In my family, etiquette is a big deal. Growing up, my parents demanded good manners. I had to sit up straight at the table, say “yes sir” and “no ma’am,” be on my best behavior at other people’s houses. In middle school, I was forced, along with many of my classmates, to attend weekly cotillion classes. If you grew up in the south, you may know what I mean. These classes were one part ballroom dancing and one part table manners, which is exactly what every middle school student wants to do after a long day of school.
For the last 3 and half years, we have attempted and achieved Kingdom Work! But, you know Kingdom Work in God’s Kingdom is never done. Doing Kingdom Work is a marathon event, it is not a sprint. It is an event that takes time, talent, endurance, and skills such as listening and applying what you have learned. News Flash! Nothing has changed in over 2,000 years.
Hello, for those of you who may not know me, my name is Kate Alvstad and I am a senior guitar major at Penn-Griffin School for the Arts for the next 30 some hours, but who’s counting? And this fall I will be moving to Boone to attend Appalachian State University where I will be majoring in Social Work.
Seldom do we do things alone or by ourselves. Now, there are a few private things that we do by ourselves, but those excluded a great deal of what we do as human beings is done in conjunction with and surrounded by other people.
Even more so in the life of the church or the faith community. What we do as Christians is surrounded by the fact we have people who are like us, support us, and promise to be with us through thick and thin.
Did you see this story last week? A guy from North Dakota accidentally ran a marathon. How do you accidentally run a marathon? I mean, I’ve had those runs where you’re just feeling it. Where you feel like you can go on forever. But, at most that means I’ll run like a couple miles more than I had planned. Never once have I thought, “Maybe I’ll just go ahead and, instead of running five miles today, I’m going to run 26.2 miles.” That just has never happened!
I don’t know about all of you, but our kitchen contains a hospice ward! A place where good fruit goes to die. It’s in the right hand corner, the side of the kitchen the sink is on. A beautiful banana hanger, a nice bowl for oranges or the “literally forgotten fruit” the apple may rest until the day it makes its way to the cemetery at the end of our stove known as the trashcan. Why, are we as humans so concerned about the way we keep things alive ? Why do we set aside a place in our kitchen to have perfectly healthy fruit, age into the process of decomposition just so we can say we “have fresh fruit” when our friends ask? Or maybe, it’s because we aren’t real sure what to do with the fruit when we get it!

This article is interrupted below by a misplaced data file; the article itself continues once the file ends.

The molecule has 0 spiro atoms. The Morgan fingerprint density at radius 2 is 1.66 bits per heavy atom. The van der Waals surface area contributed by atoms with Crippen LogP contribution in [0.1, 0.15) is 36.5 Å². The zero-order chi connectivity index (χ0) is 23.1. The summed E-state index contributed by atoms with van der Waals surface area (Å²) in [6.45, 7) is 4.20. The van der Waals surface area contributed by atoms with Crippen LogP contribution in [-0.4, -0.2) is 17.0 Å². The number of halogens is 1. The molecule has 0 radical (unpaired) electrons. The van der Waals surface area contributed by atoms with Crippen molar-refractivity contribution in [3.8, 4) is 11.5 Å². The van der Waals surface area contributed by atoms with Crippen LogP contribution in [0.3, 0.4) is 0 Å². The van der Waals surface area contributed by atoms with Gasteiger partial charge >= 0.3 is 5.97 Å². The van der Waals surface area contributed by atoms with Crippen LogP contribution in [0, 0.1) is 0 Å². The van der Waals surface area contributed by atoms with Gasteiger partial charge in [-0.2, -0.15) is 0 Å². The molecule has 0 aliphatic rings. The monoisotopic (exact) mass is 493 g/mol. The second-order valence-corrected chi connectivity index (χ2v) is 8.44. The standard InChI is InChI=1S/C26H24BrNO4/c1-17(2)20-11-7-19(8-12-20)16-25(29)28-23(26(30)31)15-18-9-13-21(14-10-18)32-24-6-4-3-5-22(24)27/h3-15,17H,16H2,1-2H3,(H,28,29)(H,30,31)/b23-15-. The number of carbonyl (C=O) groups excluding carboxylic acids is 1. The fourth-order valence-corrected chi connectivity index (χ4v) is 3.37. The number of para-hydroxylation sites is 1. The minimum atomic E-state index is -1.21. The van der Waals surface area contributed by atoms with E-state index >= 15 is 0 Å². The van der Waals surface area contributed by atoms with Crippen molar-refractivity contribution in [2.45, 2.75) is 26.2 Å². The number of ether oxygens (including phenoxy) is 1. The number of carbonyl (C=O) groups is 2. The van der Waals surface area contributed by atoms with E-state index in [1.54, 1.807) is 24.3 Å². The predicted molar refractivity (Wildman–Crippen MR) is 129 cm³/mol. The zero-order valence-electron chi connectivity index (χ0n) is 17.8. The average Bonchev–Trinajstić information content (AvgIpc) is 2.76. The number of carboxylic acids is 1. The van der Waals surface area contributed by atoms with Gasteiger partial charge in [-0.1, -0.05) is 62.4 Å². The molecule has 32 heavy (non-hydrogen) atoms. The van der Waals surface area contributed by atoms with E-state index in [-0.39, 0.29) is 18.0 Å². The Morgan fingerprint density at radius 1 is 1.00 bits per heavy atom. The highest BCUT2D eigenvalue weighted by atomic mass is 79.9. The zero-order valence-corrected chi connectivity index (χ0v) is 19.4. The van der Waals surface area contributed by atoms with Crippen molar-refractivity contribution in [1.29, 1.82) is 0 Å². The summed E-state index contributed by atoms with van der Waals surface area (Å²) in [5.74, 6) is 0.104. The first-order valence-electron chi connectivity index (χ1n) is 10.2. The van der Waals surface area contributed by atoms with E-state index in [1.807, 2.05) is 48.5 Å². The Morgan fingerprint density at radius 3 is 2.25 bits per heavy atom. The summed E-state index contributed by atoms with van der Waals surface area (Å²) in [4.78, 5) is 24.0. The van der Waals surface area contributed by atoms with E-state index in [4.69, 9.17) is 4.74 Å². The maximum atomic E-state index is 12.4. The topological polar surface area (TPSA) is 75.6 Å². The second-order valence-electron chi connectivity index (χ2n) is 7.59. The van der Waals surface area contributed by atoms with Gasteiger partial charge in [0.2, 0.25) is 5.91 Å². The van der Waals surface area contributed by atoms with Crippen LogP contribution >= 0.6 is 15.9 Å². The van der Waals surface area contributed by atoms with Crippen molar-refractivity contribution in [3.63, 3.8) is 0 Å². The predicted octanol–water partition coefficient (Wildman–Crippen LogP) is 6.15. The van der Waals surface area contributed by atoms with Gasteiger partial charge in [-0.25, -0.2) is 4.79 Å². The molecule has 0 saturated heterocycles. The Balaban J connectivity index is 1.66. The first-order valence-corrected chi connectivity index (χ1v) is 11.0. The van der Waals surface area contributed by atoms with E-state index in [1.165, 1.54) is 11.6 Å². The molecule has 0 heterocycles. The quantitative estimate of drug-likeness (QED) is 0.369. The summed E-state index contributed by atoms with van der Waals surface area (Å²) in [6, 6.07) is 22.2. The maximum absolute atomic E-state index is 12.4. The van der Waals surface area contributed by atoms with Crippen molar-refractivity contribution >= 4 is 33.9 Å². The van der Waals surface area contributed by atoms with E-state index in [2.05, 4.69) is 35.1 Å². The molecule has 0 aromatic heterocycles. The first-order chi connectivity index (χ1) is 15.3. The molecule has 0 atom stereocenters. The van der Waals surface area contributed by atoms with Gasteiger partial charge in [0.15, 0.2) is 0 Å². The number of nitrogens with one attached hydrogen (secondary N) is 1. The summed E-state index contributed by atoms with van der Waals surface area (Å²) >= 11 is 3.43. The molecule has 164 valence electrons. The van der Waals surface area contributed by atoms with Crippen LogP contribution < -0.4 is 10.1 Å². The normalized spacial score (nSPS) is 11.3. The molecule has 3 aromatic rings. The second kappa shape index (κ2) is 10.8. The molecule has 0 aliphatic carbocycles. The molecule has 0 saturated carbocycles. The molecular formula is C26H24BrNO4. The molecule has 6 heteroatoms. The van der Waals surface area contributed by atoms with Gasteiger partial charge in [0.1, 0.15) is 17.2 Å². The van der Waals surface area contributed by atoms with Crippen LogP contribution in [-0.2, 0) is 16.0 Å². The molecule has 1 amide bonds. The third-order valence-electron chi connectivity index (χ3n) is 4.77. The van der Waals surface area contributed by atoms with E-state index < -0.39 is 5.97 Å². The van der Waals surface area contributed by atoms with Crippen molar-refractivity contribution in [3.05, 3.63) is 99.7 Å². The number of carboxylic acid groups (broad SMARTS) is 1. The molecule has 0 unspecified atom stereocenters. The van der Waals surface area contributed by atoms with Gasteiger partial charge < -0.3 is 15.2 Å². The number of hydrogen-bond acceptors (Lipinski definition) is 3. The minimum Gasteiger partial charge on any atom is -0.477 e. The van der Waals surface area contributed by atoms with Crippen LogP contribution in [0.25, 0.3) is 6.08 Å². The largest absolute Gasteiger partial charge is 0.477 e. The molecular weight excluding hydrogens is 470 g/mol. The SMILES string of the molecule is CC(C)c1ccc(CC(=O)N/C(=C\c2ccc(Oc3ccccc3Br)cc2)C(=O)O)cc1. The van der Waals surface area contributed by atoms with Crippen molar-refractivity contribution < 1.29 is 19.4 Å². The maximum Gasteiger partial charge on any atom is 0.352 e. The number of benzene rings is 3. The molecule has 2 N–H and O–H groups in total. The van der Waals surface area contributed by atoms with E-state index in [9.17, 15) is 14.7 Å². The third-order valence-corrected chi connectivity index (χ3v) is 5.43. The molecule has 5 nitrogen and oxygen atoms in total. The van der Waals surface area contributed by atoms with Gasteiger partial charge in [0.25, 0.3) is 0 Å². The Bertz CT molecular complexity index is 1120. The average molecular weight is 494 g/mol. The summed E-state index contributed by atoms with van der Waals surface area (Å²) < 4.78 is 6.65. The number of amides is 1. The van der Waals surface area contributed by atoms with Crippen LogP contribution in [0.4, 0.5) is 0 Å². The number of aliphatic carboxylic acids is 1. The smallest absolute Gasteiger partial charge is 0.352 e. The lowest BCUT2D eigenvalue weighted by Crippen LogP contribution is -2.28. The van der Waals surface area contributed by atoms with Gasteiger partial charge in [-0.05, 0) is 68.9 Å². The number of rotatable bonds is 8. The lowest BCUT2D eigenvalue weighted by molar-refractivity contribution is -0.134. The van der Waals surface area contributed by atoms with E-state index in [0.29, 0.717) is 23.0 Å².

In 1955, Andy Williams recorded one of the greatest love songs known to humankind, “Love Is A Many Splendored Thing.” From 1967-1973 this was the theme song for the great soap opera by the same name. Hear the beginning words;
“Love is a many splendored thing, It’s April rose that only grows in the early Spring Love is nature’s way of giving a reason to be living, The golden crown that makes a man a king...”
We make a gigantic move in our Biblical text this morning, from post-resurrection appearances to kingdom work imperatives. We have before us now very familiar passages both surrounding the nature and relationship of the shepherd. Too often we take these images for granted. In our culture of Biblical reading, we have often elevated the image of the shepherd and the sheep to the equivalent of angelic proportion.
We live in a society that demands the facts! We want to be “sure” of what we see, what we hear, what we witness, and what we believe. There are certain professions in our society that seek to find the facts for a living. One might say those professions are quickly being called into question with the rise of social media infringement; “fake news”, proclaimed un-truths that have been noted by specific recordings or proof that what was said was really NOT said. We seek to find those things that cannot be questioned, that solidify for us a path on which we cannot deviate.